In his day, practicing English pastor Andrew Fuller (1754-1815) was also the most prominent Baptist theologian on either side of the Atlantic Ocean and remained influential via his thoughtful writings up until the American Civil War. Since then, however, the emphasis on theological and doctrinal depth in Baptist preaching (and preaching generally) has been in decline.
Today, scholars are looking back at Fuller to provide an example of how pastors can relate doctrine to practice. He was not content to contribute to theological debate in print only; he also showed how the theological conclusions he had arrived at could be applied to local church ministry.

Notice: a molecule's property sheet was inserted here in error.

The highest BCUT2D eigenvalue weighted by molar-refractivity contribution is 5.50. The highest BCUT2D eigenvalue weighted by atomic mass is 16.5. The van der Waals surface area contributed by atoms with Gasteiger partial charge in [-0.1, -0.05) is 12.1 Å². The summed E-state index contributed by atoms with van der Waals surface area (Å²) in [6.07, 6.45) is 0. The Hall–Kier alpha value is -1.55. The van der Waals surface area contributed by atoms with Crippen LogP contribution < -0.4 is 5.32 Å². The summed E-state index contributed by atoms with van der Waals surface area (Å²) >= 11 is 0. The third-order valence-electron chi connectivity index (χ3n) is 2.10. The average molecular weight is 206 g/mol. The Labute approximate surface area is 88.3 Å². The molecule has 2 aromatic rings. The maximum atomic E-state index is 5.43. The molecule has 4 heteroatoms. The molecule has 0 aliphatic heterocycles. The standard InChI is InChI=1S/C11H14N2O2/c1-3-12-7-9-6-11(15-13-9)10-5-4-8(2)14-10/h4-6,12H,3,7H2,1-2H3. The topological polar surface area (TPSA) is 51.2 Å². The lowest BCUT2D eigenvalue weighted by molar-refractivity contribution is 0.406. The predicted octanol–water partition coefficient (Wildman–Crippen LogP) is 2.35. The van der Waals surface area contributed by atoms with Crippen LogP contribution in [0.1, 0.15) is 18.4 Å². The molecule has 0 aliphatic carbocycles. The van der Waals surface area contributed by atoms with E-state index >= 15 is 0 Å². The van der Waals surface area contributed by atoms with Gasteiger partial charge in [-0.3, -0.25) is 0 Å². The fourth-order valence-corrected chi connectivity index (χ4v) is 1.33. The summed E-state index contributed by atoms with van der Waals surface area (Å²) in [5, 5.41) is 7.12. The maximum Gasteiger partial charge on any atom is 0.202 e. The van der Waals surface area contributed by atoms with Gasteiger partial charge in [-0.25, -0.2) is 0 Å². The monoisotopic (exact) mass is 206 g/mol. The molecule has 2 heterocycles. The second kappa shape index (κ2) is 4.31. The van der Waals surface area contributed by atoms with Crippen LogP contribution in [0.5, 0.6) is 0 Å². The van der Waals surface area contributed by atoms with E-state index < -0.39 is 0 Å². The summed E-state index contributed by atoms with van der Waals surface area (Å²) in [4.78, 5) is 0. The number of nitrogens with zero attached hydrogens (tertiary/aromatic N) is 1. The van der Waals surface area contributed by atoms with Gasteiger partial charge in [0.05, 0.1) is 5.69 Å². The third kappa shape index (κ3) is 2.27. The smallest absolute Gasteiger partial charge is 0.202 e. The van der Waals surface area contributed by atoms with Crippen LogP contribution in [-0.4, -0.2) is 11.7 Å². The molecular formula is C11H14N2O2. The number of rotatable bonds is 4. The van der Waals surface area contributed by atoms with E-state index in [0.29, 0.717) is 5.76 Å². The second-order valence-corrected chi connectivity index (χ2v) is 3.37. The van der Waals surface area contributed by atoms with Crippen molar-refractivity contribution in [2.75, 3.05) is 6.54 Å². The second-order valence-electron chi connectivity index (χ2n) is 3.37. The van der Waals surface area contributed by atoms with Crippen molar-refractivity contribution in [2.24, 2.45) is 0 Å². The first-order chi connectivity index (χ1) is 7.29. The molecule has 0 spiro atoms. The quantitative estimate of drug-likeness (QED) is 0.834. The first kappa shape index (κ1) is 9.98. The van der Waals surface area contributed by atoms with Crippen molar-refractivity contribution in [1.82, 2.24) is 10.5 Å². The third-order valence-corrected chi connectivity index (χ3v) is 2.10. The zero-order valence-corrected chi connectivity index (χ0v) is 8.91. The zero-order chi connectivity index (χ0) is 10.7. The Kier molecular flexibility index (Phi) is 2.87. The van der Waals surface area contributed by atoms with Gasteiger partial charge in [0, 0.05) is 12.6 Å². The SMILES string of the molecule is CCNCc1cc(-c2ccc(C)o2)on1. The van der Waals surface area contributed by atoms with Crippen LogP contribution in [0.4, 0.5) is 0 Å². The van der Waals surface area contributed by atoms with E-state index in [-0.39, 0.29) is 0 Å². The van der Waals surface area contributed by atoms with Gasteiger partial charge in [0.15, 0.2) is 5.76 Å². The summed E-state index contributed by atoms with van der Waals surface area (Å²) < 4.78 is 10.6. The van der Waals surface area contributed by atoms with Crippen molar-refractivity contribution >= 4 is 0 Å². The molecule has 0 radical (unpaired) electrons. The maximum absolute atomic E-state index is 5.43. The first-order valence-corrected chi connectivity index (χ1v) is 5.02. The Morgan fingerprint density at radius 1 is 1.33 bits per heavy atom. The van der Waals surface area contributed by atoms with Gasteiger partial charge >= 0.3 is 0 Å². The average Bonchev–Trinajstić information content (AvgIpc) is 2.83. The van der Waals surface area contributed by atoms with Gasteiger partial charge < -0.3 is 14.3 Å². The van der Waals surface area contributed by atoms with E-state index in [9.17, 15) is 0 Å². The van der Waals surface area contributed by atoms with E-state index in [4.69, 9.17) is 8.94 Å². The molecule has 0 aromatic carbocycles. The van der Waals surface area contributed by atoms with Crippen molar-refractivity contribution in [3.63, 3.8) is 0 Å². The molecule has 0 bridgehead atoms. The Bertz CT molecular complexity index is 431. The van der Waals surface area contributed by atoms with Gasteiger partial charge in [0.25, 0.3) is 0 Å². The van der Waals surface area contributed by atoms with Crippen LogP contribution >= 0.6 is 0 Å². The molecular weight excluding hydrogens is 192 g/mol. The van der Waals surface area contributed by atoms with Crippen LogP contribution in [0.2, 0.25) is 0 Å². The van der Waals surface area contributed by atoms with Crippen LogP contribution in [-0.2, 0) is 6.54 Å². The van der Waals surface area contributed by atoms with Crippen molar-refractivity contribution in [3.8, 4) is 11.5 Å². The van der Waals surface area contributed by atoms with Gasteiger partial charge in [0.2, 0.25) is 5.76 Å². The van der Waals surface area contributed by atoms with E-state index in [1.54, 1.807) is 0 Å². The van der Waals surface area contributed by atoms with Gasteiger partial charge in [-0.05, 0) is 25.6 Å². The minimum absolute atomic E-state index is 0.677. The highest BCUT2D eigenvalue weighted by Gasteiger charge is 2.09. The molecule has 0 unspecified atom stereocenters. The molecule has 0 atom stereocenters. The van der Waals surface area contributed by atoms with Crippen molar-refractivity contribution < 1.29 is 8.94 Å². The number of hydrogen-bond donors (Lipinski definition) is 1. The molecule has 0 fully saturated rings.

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About the Author
Paul Brewster is pastor of Rykers Ridge Baptist Church in Madison, Indiana, and also writes for Baptist Press. He holds degrees from the University of Arkansas (B.A.), New Orleans Baptist Theological Seminary (M.Div.), and Southeastern Baptist Theological Seminary (Ph.D.). Brewster and his wife have four children.
Table of Contents
List of Abbreviations xiii
Chapter 1 Introduction: The Decline of Doctrine in Baptist Churches 1
Chapter 2 The Theological Method of Andrew Fuller 37
Chapter 3 The Soteriology of Andrew Fuller 65
Chapter 4 From Doctrine to Practice 109
Chapter 5 Conclusion: Andrew Fuller as a Pastor-Theologian 159
Appendix 1 Andrew Fuller's Confession of Faith 181
Appendix 2 Fuller's Theological Dictionary Entry on Calvinism 189
Name Index 203
Subject Index 205